SocializingKids

Americans Think the Public Schools are for Socialization

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Columnist Georgi Boorman at TheFederalist.com makes some great points in a post — in fact, part of the mystery of why too many Americans tolerate less than the best when it comes to their local public schools is answered in her article. Here are a few excerpts from Boorman’s piece:

We’ve romanticized public school and bought it on impulse, at retail price, because it makes us feel good.

Watching friends grow up out of the public school system, I’ve become increasingly convinced that “school” is primarily a social staple in our society, not an educational one. It is a tool of socialization primarily wielded by progressives, and an experience millions of parents believe is crucial to a normal, healthy upbringing.

Novelist and essayist Grant Allen used to say, “Don’t let school interfere with your education.” Yet, from a cultural perspective, this is exactly what our country has been doing.

Here is Boorman’s first subheading and first paragraph under it:

Does Education Equal Schooling?

In essence, education = school; or, more specifically, the Western concept of school. To further my point, the word “education” doesn’t summon memories of your mom reading Little House on the Prairie aloud to you and your siblings, or dad showing you how to balance a checkbook (unless, of course, you were homeschooled).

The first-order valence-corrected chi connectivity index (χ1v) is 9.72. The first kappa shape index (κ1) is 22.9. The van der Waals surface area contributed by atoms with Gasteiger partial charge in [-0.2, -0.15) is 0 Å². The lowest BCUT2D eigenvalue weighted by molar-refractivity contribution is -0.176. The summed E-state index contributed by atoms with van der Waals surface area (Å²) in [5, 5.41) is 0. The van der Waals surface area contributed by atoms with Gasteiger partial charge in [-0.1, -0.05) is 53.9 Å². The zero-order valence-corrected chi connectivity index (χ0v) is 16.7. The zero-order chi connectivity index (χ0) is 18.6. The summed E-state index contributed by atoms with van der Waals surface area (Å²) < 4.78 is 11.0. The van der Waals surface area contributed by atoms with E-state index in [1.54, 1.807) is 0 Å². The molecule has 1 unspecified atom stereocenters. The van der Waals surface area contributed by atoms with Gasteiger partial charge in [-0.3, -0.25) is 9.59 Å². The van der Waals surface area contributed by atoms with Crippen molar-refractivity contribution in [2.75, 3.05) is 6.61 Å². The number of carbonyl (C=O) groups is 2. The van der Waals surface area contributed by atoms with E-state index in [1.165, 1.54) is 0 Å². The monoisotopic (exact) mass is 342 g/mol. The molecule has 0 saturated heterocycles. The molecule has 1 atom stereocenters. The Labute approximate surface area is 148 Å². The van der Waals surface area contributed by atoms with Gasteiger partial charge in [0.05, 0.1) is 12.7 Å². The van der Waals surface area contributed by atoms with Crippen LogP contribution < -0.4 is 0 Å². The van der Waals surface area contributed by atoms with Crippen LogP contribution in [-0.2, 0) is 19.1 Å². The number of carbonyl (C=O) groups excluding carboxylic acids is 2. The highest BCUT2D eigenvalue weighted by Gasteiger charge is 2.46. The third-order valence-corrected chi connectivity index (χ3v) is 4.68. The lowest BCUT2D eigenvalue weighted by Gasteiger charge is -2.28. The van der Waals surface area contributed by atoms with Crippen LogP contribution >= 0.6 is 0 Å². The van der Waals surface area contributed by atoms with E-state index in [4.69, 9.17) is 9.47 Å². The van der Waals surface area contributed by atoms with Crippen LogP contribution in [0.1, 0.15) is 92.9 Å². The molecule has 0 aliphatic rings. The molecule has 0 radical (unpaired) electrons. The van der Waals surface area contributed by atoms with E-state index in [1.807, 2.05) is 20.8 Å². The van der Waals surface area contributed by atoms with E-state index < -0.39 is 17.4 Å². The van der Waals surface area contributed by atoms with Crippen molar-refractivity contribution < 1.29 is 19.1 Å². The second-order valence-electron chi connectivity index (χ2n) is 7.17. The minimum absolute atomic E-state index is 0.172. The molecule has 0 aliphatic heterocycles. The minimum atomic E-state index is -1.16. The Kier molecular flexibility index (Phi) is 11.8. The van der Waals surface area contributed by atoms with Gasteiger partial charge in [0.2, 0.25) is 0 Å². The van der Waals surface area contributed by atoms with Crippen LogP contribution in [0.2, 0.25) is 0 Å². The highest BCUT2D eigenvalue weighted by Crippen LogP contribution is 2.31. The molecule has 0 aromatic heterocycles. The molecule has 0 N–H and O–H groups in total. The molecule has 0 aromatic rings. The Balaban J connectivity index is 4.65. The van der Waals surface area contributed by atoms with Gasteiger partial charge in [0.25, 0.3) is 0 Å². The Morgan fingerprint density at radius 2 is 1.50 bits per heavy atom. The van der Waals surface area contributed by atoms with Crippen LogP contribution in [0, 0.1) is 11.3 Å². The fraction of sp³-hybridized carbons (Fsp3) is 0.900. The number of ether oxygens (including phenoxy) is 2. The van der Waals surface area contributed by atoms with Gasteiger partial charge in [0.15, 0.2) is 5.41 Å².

Again, for the second heading:

They Can’t Read, But They Can Socialize

The pro-schoolers (or anti-choicers, depending on your view) like to perpetuate the myth that without our public school system, we would have an illiterate population. Schooling would only be for the elite, and education would become the great and permanent divide between a bourgeoisie and an industrial proletariat that cannot aspire to better circumstances. This is the staple argument of the Left.

And for the third…

The Glory of ‘Collective Experience’

Essentially, the Left has a tacit buy-in from the mainstream population that school is a critical experience for our young people. I have never once heard any parent—or student, for that matter—say they go to school, or like school, because they are hauling home useful knowledge by the cartload. I’m sure such people exist, but they are the distinct minority.

For those who have been reading articles about the condition of the nation’s public schools since the publication of the “A Nation at Risk” report in 1983, Georgi Boorman’s insightful article is worth your time. Click here to read it.

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